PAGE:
Conserving energy in your home or business property and lowering your carbon footprint overall, are not new practices. That being said, many homeowners will admit there is still room for improvement regarding their consumption of utilities. Heat, particularly a gas furnace, is a major area of concern.
For the past five years, the UK government has provided citizens some incentives to make these commercial and residential energy upgrades, in the form of the Renewable Heat Incentive (RHI). In short, the RHI states that you’ll earn a fixed income for every kilowatt hour of renewable heat that you produce.
Those in a heat network can make even more by providing their surplus heat to others. In total, homeowners can be paid up to 8.5p/kWhr for the heat they generate and use.
Of course to be eligible, a home or business needs to have an approved method of producing renewable heat installed on their property. Such products include domestic biomass boilers, which burn wood pellets, corn, or logs to generate heat instead of using fossil fuel. Customers are finding that installing domestic biomass boilers is financially positive in two ways:
- Reducing the need for costly fuel.
- Earning a stipend from the Renewable Heat Incentive.
Why Use Biomass Boilers?
For many UK residents, the thought of earning money back through the RHI just for heating their homes is enough to justify the cost of a biomass boiler. Lower utility bills and a substantial rebate can exceed the initial biomass boiler prices over time. The renewable heat incentive tariffs will last until 2031 for non-residential systems and 2033 for residential components. Biomass boilers are a somewhat new development in the UK market, but consumers are reporting 15+ years of operation without any significant problems. Combine the long life span with the lengthy tariffs and the potential for earning is quite significant.
Lost in the financial benefits are of course the positive environmental factors of using biomass boilers. The wood and corn used as fuel for these systems are a sustainable resource.
Also, the burning of biomass emits the same amount of carbon dioxide that was absorbed while the ‘fuel’ was growing into fruition, making it carbon-neutral. In comparison, coal is about 20% less costly but produces the most carbon emissions of any fuel type. Other fossil fuels will cost more while also creating much higher levels of pollution. In short there are alternatives, just not good ones.
Something else to consider is the fact that although the renewable heat incentive refers to biomass boiler furnaces, the system can also be used to heat water and provide electricity. Using biomass in more applications lowers our dependence on fossil fuels while lessening the carbon footprint. Biomass materials can even be harvested locally providing a boost for community economies as well.
Biomass Boilers Cost
To determine the length of repayment for implementing a new heating system, it’s important to evaluate the biomass cost. The Energy Savings Trust has calculated that on average it costs £10,000 to £14,000 to install the system in a four-bedroom detached house. Compare that to the renewable heat incentive paying £1,500 and £2,800 per year in rewards and the repayment period is roughly seven years for the equipment alone.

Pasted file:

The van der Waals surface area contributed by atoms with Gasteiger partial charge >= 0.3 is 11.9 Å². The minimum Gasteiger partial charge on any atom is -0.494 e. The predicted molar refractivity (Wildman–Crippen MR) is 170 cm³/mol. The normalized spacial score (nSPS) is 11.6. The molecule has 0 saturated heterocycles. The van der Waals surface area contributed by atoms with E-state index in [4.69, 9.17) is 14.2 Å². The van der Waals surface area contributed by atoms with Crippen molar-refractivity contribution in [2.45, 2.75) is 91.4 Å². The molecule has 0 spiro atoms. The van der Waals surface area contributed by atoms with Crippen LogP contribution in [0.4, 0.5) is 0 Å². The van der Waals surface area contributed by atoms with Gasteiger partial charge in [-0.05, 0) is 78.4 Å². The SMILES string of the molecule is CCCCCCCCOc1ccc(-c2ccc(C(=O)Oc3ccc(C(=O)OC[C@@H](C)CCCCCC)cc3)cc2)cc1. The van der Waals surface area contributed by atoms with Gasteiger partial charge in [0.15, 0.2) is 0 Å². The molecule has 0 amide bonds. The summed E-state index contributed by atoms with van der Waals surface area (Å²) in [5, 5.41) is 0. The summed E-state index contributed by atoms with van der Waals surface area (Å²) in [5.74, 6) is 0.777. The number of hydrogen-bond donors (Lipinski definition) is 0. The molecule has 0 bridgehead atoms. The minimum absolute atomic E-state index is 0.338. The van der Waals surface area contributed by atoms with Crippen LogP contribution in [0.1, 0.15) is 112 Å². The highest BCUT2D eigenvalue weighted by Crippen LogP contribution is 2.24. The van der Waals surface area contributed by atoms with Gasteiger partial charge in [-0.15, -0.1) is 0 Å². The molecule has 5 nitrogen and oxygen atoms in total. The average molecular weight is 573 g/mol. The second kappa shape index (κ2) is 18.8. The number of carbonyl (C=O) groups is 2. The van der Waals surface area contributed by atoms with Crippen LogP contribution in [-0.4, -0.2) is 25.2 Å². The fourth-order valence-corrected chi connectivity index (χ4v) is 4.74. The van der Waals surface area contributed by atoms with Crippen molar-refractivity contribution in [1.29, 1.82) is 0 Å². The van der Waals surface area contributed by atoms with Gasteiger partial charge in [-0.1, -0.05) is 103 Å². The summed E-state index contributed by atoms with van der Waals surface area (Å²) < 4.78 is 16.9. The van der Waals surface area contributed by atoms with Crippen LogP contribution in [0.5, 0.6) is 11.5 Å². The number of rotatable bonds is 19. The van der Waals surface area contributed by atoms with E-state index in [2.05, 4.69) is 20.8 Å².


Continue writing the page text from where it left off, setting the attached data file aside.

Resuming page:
Of course, there are more costs associated with furnace operation outside of just buying the biomass boiler. The main ongoing cost is going to be purchasing biomass fuel. An example of fuel pricing is £150 per tonne for wood pellets and £70 per tonne for wood chips. Annual usage can range from 10-15 tons on up depending on building size, climate, and other factors. It’s wise to spend more on quality pellets (produce more heat, create less ash) for both efficiency and to reduce risks of damage to the boiler.
Regular maintenance is another cost associated with biomass boiler ownership. At least, every 12 months it is recommended to have the flue, motor, and thermostat inspected, cleaned, and maintained. Wood pellet boilers prices are kept lower with regular maintenance and high upkeep that prevents expensive repairs down the line. Professional service also ensures the system is burning optimally and efficiently.
Which Biomass Boiler Are Eligible?
Whether you are retrofitting an old home or installing a system in self-build construction, it’s important to know which biomass boiler to use. In order to capitalize on the renewable heat incentive the boilers must meet a few statements of eligibility such as:
- Burn only biomass or if below 45kWth be MCS accredited.
- Be installed after 15 July 2009.
- Be located in England, Scotland, or Wales. Northern Ireland has alternative RHI.
- Must own the property where installed.
- Equipment must be new.
- Must have MCS Installation Certificate
- Must receive Energy Performance Certificate.
- Must provide Green Deal Advice Report (GDAR).
Domestic biomass boilers UK – owners that are eligible for the RHI can submit an application online. In some cases, a decision is rendered immediately while in others in may require more information to complete. The application needs to be submitted within one year of the commissioning of the boiler and once approved, payments are sent quarterly.
Biomass Boilers Beyond the RHI
It’s imperative to remember that biomass boilers are a quality entity, and the renewable heat incentive is only a minor reason for implementing the system in your home. Even if you were never to receive any payment from the RHI, boilers help you save money by cutting down on annual fuel costs per year. Water heaters, furnaces, and other components that run on burning biomass are much healthier for the environment and are one of the major steps in making your property self-sustainable.
And once you have your boiler, don’t forget about boiler cover.